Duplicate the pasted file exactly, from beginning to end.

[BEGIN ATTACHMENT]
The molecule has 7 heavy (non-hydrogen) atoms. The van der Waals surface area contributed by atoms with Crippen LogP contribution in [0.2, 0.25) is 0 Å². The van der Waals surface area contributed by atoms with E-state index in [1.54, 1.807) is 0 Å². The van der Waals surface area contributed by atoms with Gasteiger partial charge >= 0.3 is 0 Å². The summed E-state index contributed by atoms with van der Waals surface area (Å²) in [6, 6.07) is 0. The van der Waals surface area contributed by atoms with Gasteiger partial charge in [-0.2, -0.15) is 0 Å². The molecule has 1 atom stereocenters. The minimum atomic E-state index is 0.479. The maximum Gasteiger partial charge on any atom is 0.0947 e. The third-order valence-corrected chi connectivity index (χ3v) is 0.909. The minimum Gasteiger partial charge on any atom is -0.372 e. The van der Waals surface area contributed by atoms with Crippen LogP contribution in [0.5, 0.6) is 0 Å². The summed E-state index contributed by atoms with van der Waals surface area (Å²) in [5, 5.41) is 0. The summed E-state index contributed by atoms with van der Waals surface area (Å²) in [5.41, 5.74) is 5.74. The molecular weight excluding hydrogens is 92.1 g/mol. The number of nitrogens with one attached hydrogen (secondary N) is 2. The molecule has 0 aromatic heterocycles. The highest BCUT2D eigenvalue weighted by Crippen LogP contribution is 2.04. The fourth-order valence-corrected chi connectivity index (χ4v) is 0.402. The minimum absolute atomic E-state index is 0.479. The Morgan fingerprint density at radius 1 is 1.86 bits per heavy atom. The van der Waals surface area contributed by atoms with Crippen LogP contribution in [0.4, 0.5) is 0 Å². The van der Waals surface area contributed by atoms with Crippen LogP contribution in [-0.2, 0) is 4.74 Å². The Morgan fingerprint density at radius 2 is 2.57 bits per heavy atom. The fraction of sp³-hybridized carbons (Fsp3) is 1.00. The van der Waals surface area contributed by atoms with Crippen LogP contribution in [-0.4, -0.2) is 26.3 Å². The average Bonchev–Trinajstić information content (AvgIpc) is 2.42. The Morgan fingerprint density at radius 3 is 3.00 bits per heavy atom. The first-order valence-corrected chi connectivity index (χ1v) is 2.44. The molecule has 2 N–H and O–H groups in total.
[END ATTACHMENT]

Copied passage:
The molecule has 7 heavy (non-hydrogen) atoms. The van der Waals surface area contributed by atoms with Crippen LogP contribution in [0.2, 0.25) is 0 Å². The van der Waals surface area contributed by atoms with E-state index in [1.54, 1.807) is 0 Å². The van der Waals surface area contributed by atoms with Gasteiger partial charge >= 0.3 is 0 Å². The summed E-state index contributed by atoms with van der Waals surface area (Å²) in [6, 6.07) is 0. The van der Waals surface area contributed by atoms with Gasteiger partial charge in [-0.2, -0.15) is 0 Å². The molecule has 1 atom stereocenters. The minimum atomic E-state index is 0.479. The maximum Gasteiger partial charge on any atom is 0.0947 e. The third-order valence-corrected chi connectivity index (χ3v) is 0.909. The minimum Gasteiger partial charge on any atom is -0.372 e. The van der Waals surface area contributed by atoms with Crippen LogP contribution in [0.5, 0.6) is 0 Å². The summed E-state index contributed by atoms with van der Waals surface area (Å²) in [5, 5.41) is 0. The summed E-state index contributed by atoms with van der Waals surface area (Å²) in [5.41, 5.74) is 5.74. The molecular weight excluding hydrogens is 92.1 g/mol. The number of nitrogens with one attached hydrogen (secondary N) is 2. The molecule has 0 aromatic heterocycles. The highest BCUT2D eigenvalue weighted by Crippen LogP contribution is 2.04. The fourth-order valence-corrected chi connectivity index (χ4v) is 0.402. The minimum absolute atomic E-state index is 0.479. The Morgan fingerprint density at radius 1 is 1.86 bits per heavy atom. The van der Waals surface area contributed by atoms with Crippen LogP contribution in [0.4, 0.5) is 0 Å². The van der Waals surface area contributed by atoms with Crippen LogP contribution in [-0.2, 0) is 4.74 Å². The Morgan fingerprint density at radius 2 is 2.57 bits per heavy atom. The fraction of sp³-hybridized carbons (Fsp3) is 1.00. The van der Waals surface area contributed by atoms with Crippen LogP contribution in [-0.4, -0.2) is 26.3 Å². The average Bonchev–Trinajstić information content (AvgIpc) is 2.42. The Morgan fingerprint density at radius 3 is 3.00 bits per heavy atom. The first-order valence-corrected chi connectivity index (χ1v) is 2.44. The molecule has 2 N–H and O–H groups in total.